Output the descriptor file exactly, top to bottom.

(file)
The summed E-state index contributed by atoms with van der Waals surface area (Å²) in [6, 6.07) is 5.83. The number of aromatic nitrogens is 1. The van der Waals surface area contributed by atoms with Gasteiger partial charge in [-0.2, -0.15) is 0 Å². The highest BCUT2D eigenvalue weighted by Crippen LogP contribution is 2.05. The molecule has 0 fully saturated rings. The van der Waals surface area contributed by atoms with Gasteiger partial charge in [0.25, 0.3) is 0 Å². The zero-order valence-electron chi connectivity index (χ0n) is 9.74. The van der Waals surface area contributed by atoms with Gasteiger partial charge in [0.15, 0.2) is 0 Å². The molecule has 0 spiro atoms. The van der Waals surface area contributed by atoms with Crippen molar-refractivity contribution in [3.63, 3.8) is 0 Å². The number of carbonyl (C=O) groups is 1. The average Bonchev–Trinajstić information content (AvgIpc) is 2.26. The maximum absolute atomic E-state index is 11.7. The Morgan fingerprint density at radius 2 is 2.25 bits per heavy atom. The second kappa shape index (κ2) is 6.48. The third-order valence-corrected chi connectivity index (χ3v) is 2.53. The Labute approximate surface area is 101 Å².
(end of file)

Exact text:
The summed E-state index contributed by atoms with van der Waals surface area (Å²) in [6, 6.07) is 5.83. The number of aromatic nitrogens is 1. The van der Waals surface area contributed by atoms with Gasteiger partial charge in [-0.2, -0.15) is 0 Å². The highest BCUT2D eigenvalue weighted by Crippen LogP contribution is 2.05. The molecule has 0 fully saturated rings. The van der Waals surface area contributed by atoms with Gasteiger partial charge in [0.25, 0.3) is 0 Å². The zero-order valence-electron chi connectivity index (χ0n) is 9.74. The van der Waals surface area contributed by atoms with Gasteiger partial charge in [0.15, 0.2) is 0 Å². The molecule has 0 spiro atoms. The van der Waals surface area contributed by atoms with Crippen molar-refractivity contribution in [3.63, 3.8) is 0 Å². The number of carbonyl (C=O) groups is 1. The average Bonchev–Trinajstić information content (AvgIpc) is 2.26. The maximum absolute atomic E-state index is 11.7. The Morgan fingerprint density at radius 2 is 2.25 bits per heavy atom. The second kappa shape index (κ2) is 6.48. The third-order valence-corrected chi connectivity index (χ3v) is 2.53. The Labute approximate surface area is 101 Å².